This CD has been prepared with the aim of providing information to the readers on all aspects of the Armenian Problem and, in this context, to provide them with all the relevant documents.

The first topic addressed in this CD is the “Historical Dimension of the Armenian Problem”. Under this heading we provide several articles. Dr. Şenol Kantarcı of the Süleyman Demirel University gives historical information on the related developments prior to the Lausanne Treaty in his article “The Armenian Problem from its Beginning to the Lausanne Treaty”. ASAM Chairman, retired Ambassador Gündüz Aktan explains in his article “The Lausanne Peace Treaty and the Armenian Problem” how the treaty in question had drawn the line on the Armenian Problem. Chairman of the ASAM Research Institute for Crimes against Humanity retired Ambassador Ömer Engin Lütem recounts the phases the Armenian Problem has gone through since Lausanne in “The Armenian Problem from Lausanne to Our Day”. Various documents are annexed to this section. These include the relevant provisions of the Sèvres Treaty, the Kars Treaty, the list of the Turkish officials martyred by Armenian terrorists, the texts of the resolutions adopted by a number of parliaments in recognition of the Armenian genocide claims, the list of the state assemblies and town councils that have passed resolutions of the same kind, and the texts of the April 24 messages of a number of US presidents. Also annexed to this section are three maps showing the way the Ottoman Empire was split up, the territorial claims the Armenians had made at the Paris Conference, and the boundaries determined by US President Wilson in line with the Sèvres Treaty.

The second topic addressed in this CD is the “Legal Dimension of the Armenian Problem”. Since genocide is a legal concept the Armenian allegations should be examined from the legal aspect before everything else and, in this respect too, the UN Convention for the Prevention and Punishment of Genocide (1948) should be taken as a basis. More than a hundred countries, Turkey and Armenia among them, are parties to this convention. Although it is of primary importance to the Armenian Problem, the genocide law has, unfortunately, not been studied extensively enough in our country. To fill the void in this area this CD provides two articles: ASAM Chairman, retired Ambassador Gündüz Aktan’s “The Armenian Problem according to the International Law” and ASAM International Law Adviser Dr. Sadi Çaycı’s “The Armenian Problem from the Standpoint of International Law”. The texts of the relevant agreements and other documents including the aforementioned UN Convention for the Prevention and Punishment of Genocide, are annexed to this section.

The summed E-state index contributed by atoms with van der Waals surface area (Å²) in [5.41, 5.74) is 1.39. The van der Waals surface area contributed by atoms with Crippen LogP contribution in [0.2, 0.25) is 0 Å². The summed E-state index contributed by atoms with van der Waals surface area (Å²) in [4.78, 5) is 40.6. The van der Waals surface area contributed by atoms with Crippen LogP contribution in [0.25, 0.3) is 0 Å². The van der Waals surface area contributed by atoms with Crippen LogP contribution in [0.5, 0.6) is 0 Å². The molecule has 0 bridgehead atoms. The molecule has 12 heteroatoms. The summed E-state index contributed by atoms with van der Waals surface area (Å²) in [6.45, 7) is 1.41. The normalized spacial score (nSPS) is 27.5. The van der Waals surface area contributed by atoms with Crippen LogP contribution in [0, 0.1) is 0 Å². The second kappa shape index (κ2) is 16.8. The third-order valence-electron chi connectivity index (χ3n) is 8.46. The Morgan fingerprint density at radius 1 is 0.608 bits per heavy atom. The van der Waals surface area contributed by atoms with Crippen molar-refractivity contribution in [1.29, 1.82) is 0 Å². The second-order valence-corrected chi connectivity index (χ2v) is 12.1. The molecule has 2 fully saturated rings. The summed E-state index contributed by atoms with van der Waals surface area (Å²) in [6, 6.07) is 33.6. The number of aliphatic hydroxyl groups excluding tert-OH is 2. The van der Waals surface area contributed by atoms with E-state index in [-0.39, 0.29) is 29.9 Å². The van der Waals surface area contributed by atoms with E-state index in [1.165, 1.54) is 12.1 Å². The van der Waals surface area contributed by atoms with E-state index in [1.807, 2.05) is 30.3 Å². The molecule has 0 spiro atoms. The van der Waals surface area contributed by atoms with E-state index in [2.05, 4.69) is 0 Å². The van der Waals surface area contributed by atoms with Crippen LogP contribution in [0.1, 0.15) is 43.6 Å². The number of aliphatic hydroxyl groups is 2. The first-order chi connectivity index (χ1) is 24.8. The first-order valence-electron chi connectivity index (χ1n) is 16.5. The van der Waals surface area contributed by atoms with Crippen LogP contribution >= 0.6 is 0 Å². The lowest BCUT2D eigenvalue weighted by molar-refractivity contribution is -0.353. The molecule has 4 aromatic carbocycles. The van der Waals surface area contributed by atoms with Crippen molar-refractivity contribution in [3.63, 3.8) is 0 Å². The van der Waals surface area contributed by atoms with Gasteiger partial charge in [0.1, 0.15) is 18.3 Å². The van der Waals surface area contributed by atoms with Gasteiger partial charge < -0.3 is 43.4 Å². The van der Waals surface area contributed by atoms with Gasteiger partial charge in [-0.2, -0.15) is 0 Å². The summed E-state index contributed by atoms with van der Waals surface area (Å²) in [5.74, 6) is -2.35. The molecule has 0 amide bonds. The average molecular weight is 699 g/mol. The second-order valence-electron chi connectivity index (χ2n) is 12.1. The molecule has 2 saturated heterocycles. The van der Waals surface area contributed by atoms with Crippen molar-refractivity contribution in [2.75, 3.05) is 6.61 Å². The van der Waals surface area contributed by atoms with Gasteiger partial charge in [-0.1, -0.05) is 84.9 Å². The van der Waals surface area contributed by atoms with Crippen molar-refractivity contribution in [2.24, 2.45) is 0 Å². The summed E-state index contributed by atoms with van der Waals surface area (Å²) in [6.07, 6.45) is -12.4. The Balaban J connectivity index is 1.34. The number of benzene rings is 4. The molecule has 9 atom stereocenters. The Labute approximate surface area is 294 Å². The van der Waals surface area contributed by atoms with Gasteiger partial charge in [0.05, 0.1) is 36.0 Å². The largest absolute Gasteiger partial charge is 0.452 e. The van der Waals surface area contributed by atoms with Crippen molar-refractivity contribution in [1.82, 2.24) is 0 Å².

The third topic comes under the headline “Turkey and Azerbaijan’s Problems with Armenia”. One of the articles in this section, “The Armenian Diaspora and Turkey-Armenia Relations”, written by Associate Professor Dr. Kamer Kasım of İzzet Baysal University,  dwells on the worldwide Armenian community’s role in the Armenian Problem, the Turkey-Armenia relations, the quests for a dialogue on this issue, the basics of the Karabagh problem and the stance taken by the third countries on the Armenian Problem. The Karabagh problem has special importance for Turkey since Turkey supports Azerbaijan’s views on this issue. Therefore, an article written by Chairman of the ASAM Research Institute for Crimes against Humanity retired Ambassador Ömer Engin Lütem looks into the Karabagh issue in detail. Annexed to this section are the texts of the UN Security Council resolutions passed in 1993 on the Karabagh issue (Resolutions No 822, 853, 874 and 884) and the Council of Europe Parliamentary Assembly’s Jan. 25, 2005 Resolution No 1416 as well as a map showing the Azerbaijani territories currently under Armenian occupation.

Section IV is devoted to the psychological dimension of the Armenian Problem. It features ASAM Political Psychology Expert Clinical Psychologist Sevinç Göral’s article titled “The Turkish-Armenian Problem: Psychology of Victimization and Large Group Identity”.

Section V concerns a number of articles on other related subjects: “Etiology of Racism in Europe” by ASAM Chairman retired Ambassador Gündüz Aktan which would enable a better understanding of the Armenian Problem and “Let the Historians Decide” and “The Armenian Uprising and the Ottomans” both by renowned American historian Justin McCarthy.